P.T. Raman Nayar, J.
1. This petition is by a person who has been convicted under Section 447 of the Indian Penal Code, and it is directed against an order made by the appellate court under Section 522 of the Criminal Procedure Code, 4 1/2 months after it had confirmed the conviction in appeal. The order was made on an application presented three months after the confirmation.
2. I am satisfied that the order complained against cannot stand for the simple reason that the essential requirement of the offence having been attended by criminal force or show of force or by criminal intimidation, and of dispossession having been effected by such means, is not present. The conviction is based on the finding that the accused, who had an easementary right of passage through the property in question (the verandah of a building) squatted there; and from this both courts inferred that his intention must have: been to intimidate, or at least to annoy, the complainant.
Neither in the complaint, nor in the sworn statement, was there any allegation of criminal force or show of force; nor was there any evidence to this effect. In fact, the order under revision expressly states that counsel for the complainant admitted that there was no criminal force or show of force, and there is a definite finding therein that the conviction was not attended by criminal force or show of force. (See paragraphs 6 and 7). Nevertheless the appellate court thought that Section 522 of the Criminal Procedure Code applied 'because the conviction was attended with sufficient ingredients to constitute criminal intimidation''.
3. Counsel for the complainant has taken me through the judgments of both the courts in the main proceedings, and even through the evidence, in a vain search 'for sufficient ingredients to constitute intimidation'. There appears to he not a whisper anywheres of the accused having threatened any person with injury, either in committing the offence or before or after the commission.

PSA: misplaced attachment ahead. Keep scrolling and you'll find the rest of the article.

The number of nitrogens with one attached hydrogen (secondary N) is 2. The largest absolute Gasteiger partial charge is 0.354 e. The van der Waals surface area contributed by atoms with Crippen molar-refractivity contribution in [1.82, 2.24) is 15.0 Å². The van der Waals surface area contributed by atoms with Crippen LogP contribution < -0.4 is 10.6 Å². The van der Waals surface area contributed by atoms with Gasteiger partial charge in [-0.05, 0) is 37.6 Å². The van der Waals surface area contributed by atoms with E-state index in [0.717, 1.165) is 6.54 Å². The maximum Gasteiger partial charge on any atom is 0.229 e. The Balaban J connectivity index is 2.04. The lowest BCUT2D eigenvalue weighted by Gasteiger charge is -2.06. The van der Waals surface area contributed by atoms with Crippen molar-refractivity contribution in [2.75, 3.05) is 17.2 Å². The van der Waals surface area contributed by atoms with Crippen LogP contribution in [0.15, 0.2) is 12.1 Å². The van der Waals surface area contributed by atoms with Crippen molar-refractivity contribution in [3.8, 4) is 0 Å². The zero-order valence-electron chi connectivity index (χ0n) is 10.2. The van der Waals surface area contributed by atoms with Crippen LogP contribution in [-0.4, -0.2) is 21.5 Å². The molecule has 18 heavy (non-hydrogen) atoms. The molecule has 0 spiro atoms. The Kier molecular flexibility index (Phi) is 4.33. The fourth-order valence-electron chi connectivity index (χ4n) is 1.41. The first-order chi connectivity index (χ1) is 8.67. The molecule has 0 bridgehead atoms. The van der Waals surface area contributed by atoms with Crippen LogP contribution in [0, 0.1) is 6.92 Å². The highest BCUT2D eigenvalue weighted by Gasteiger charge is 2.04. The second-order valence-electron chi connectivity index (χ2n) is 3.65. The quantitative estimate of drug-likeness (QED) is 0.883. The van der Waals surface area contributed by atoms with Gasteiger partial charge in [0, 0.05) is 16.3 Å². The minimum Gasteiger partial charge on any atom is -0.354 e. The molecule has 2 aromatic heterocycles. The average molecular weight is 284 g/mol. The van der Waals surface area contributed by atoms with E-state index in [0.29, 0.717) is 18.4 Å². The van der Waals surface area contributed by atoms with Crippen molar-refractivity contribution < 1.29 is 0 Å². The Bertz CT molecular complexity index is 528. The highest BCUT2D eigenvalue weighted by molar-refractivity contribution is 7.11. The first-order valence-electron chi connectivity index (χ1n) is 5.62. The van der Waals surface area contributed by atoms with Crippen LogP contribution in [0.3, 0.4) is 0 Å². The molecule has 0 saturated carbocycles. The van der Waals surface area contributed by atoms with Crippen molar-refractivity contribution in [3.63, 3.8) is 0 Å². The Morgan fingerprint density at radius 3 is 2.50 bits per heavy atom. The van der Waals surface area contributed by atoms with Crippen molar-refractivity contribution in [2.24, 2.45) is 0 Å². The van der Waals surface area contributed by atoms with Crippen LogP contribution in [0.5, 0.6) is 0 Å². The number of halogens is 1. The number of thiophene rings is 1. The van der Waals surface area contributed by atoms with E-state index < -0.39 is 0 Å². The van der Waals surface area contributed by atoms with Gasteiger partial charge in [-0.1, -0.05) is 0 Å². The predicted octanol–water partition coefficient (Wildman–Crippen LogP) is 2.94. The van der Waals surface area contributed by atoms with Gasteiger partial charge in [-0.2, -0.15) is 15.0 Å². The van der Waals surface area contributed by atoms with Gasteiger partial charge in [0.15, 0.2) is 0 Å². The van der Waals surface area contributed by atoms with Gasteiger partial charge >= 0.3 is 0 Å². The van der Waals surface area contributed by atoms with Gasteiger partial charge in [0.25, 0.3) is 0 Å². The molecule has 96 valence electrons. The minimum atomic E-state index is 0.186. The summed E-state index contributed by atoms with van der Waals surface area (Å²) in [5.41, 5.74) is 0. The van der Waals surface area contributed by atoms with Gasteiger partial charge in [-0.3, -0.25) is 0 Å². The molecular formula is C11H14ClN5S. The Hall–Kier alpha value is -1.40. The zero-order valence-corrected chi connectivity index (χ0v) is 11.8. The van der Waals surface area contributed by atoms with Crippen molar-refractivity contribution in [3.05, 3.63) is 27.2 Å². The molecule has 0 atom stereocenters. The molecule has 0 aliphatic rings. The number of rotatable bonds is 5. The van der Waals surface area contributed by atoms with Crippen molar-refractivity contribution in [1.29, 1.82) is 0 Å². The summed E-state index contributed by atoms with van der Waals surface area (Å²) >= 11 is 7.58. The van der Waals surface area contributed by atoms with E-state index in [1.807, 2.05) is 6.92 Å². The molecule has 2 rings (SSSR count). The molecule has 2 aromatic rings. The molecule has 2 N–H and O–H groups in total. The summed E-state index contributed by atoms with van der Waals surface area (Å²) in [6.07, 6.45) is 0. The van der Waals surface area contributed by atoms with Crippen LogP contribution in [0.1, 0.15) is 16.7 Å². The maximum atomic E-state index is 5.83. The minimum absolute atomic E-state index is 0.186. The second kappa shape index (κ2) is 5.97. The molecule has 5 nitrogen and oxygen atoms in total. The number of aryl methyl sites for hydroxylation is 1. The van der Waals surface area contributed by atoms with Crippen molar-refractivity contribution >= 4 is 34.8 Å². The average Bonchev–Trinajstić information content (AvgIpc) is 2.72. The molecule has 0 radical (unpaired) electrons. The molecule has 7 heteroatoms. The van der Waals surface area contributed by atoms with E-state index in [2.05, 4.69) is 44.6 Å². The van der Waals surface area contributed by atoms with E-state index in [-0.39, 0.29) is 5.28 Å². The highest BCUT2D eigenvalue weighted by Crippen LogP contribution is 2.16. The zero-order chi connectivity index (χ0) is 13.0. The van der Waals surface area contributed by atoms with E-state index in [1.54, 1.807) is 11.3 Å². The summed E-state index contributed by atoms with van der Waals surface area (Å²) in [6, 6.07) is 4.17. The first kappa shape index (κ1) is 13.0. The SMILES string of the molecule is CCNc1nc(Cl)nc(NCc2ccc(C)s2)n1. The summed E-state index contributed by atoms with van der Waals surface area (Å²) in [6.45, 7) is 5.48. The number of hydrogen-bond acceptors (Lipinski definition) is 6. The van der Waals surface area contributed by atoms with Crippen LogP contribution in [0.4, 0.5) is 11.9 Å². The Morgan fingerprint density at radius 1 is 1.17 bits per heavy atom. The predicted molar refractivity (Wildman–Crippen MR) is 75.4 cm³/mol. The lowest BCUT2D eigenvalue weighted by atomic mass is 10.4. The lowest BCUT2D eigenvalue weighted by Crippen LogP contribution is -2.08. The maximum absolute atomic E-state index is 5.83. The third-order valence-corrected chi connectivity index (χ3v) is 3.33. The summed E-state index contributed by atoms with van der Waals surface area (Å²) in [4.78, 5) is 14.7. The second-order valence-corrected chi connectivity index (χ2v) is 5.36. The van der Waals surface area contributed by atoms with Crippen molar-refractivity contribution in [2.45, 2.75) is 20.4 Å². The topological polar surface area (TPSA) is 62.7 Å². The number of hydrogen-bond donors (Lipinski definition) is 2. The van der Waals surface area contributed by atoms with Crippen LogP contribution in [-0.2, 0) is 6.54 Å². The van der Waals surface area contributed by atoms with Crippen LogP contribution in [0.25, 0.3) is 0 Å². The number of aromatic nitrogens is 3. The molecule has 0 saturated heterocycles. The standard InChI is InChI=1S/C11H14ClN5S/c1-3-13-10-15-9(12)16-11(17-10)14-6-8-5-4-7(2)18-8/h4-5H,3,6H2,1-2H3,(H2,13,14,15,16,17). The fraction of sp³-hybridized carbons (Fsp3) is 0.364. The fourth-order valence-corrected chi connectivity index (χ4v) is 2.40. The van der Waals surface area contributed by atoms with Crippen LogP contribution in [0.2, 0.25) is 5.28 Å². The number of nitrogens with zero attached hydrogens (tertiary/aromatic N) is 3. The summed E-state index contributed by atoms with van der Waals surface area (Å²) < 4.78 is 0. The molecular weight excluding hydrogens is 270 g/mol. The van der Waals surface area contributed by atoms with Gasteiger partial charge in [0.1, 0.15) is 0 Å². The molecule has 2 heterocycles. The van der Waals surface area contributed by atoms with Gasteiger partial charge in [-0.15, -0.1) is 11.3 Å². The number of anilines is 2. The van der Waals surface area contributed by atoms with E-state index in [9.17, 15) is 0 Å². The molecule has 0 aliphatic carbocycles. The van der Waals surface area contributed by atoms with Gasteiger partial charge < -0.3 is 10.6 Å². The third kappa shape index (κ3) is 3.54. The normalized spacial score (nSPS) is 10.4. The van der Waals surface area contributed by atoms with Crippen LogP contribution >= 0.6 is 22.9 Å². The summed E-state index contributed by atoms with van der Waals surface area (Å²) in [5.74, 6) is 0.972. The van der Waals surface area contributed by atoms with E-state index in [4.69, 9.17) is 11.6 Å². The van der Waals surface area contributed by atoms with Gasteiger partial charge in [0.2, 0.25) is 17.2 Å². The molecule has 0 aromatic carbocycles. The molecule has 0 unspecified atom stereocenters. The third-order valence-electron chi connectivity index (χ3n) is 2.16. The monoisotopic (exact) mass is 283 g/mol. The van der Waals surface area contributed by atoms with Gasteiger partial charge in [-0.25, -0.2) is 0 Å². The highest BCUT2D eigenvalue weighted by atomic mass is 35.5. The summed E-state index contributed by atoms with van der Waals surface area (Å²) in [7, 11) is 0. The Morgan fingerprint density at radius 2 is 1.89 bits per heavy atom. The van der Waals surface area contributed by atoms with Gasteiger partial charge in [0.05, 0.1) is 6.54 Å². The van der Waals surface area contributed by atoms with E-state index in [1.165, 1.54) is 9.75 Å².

The most that counsel has been able to discover is a statement by the complainant in his evidence that he questioned the accused regarding the propriety of his conduct. From this it is said that criminal intimidation is a necessary inference, and the decisions in Berankutty Haji v. C. I. Raman, AIR 1949 Mad 191; Mahabir v. Rex, AIR 1949 All 228; Harakanta Biswas v. Suvak Singh, ILR 1951-2 Cal 357, and Alakal Senappa v. State of Mysore, 1959 Mad LJ (Cri) 889: (AIR 1960 Mys 24), are cited in support of this argument. It is sufficient to say that none of these decisions countenance such a proposition. All of them insist on the accused displaying a readiness to use force and thus scaring away the victim of his offence.
4. I might also deal briefly with the contention of the accused that the order complained against was made out of time. I have already mentioned that even the application on which the order was passed, was made three months after the appellate court had confirmed the conviction in appeal. The question is whether the one month's time limit in Sub-section (1) of Section 522 binds a court making an order under Sub-section (3) of the section.